A step closer to explaining high-temperature superconductivity?
For years some physicists have been hoping to crack the mystery of high-temperature superconductivity—the ability of some complex materials to carry electricity without resistance at temperatures high above absolute zero—by simulating crystals with patterns of laser light and individual atoms. Now, a team has taken—almost—the next-to-last step in such “optical lattice” simulation by reproducing the pattern of magnetism seen in high-temperature superconductors from which the resistance-free flow of electricity emerges.
Monster black hole born shortly after big bang
A team of astronomers was stunned to discover what is, in galactic terms, a monstrous baby: a gigantic black hole of 12 billion solar masses in a barely newborn galaxy, just 875 million years after the big bang.
Eating peanuts prevents allergy
It may sound radical, but it works: Eating peanuts slashes the chance of a peanut allergy, at least in children at high risk of developing one, a much-anticipated study finds. The results are likely to catapult a long-standing theory—that ingesting potential food allergens is a way to prevent allergies—into mainstream medicine.
Massive project maps DNA tags that define each cell’s identity
Our DNA may encode all the instructions needed to build the human body and keep it running, but each of our cells must follow just a subset of those instructions in order for the body to work properly. Thanks to the $300 million, National Institutes of Health (NIH) Roadmap Epigenomics Project, researchers have now identified most of the chemical tags on DNA and its associated proteins that influence gene function and help define more than 100 different kinds of human cells. The knowledge of these so-called epigenetic modifications has already led to new insights into Alzheimer’s disease, cancer, and development.
Five things scientists could learn with their new, improved particle accelerator
The Large Hadron Collider (LHC) is back, and it’s better than ever. The particle accelerator, located at CERN, the European particle physics lab near Geneva, shut down in February 2013, and since then scientists have been upgrading and repairing it and its particle detectors. The LHC will be back up to full speed this May.
Nanoparticle drug stops cancer’s spread in mice
When a person dies from cancer, the culprit is usually not the original tumor but rather the cancerous cells that spread throughout the body and replicate in distant organs, a process called metastasis. Researchers have long known that metastasizing cancer cells slip their bonds and avoid immune detection by altering the sugars on their surfaces. They’ve even come up with a would-be drug to prevent such sugar alterations. But that compound interferes with needed sugars on normal cells, too, with lethal results in animals. Now, Dutch researchers report that they’ve packaged the drug in nanoparticles targeted exclusively to cancer cells, and they’ve shown that this combination prevents cancer cells from metastasizing in mice.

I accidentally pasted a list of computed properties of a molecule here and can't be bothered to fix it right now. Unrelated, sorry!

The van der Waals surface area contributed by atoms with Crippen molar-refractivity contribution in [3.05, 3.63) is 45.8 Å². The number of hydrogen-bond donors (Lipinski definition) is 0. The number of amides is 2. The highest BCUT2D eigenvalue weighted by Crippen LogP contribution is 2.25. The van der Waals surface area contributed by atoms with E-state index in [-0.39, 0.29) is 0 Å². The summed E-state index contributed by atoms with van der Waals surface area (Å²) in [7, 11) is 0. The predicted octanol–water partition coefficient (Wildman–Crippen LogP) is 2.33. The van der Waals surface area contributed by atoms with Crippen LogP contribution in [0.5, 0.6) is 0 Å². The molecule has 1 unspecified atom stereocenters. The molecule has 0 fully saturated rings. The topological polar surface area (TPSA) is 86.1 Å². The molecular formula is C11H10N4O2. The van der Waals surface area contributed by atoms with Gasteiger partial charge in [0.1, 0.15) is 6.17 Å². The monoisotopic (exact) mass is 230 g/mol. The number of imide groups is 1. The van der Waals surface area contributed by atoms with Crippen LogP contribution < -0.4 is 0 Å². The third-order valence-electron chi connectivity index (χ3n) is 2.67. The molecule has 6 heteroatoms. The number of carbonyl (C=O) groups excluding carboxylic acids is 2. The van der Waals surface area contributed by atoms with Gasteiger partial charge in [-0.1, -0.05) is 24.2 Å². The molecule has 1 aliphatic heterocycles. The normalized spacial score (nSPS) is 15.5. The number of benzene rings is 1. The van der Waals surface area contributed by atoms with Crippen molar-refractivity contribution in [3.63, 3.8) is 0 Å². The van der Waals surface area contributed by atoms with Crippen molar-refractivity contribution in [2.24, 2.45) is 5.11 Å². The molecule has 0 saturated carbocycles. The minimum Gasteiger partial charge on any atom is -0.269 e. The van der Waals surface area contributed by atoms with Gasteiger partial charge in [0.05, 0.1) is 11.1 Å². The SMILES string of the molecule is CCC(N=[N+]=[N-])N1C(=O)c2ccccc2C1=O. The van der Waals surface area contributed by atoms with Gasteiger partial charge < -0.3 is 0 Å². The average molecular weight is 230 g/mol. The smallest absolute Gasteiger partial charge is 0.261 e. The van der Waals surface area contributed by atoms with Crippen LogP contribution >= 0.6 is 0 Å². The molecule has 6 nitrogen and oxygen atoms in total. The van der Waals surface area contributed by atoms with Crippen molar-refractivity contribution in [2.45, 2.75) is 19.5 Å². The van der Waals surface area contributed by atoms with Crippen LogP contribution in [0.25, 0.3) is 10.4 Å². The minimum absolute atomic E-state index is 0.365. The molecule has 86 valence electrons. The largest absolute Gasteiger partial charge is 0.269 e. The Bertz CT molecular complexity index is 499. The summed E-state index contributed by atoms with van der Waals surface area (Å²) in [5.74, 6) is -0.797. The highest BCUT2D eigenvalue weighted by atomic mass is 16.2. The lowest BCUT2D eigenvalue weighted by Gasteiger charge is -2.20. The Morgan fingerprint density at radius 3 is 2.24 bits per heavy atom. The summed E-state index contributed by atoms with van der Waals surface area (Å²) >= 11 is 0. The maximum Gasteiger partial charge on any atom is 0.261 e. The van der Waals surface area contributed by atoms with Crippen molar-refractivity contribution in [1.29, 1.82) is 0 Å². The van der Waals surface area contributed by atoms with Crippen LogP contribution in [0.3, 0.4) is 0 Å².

Are earthquakes also earth burps?
Researchers have found that Earth belches a potent greenhouse gas known as tetrafluoromethane (CF4) during earthquakes and other tectonic events. The emissions likely aren’t making a significant contribution to global warming, but the findings could change the way scientists model future climate scenarios. They also complicate the use of CF4 as a way to measure how the continents and climate have changed over millennia.
Half-male, half-female bird has a rough life
This bird might look like a holiday ornament, but it is actually a rare half-female, half-male northern cardinal (Cardinalis cardinalis, pictured with female plumage on the left and male plumage on the right) spotted a few years ago in Rock Island, Illinois
Human skeleton has become lighter over time
If you compare a chimpanzee’s bones with those of a modern human, one difference will immediately jump out at you. Chimp bones are densely packed with microscopic structures known as spongy bone. Human bones aren’t. That relative lack of spongy bone makes our skeletons lighter and increases our risk of fractures and osteoporosis. But weaker skeletons and more broken bones don’t seem like great evolutionary strategies. So why the change?
‘Dinosaur eggs’ spotted on Rosetta’s comet
There are places on comet 67P/Churyumov-Gerasimenko where cauliflowerlike textures appear in the dusty crust, like goose bumps under the skin. Scientists using theRosetta spacecraft—which arrived at 67P in August and became the first mission to orbit and land on a comet—now think they may have discovered the source of these patterns on cliff faces and in deep pits: layer upon layer of rounded nodules, 1 to 3 meters across. These spherules, dubbed dinosaur eggs, could be the fundamental building blocks that clumped together to form the comet 4.5 billion years ago.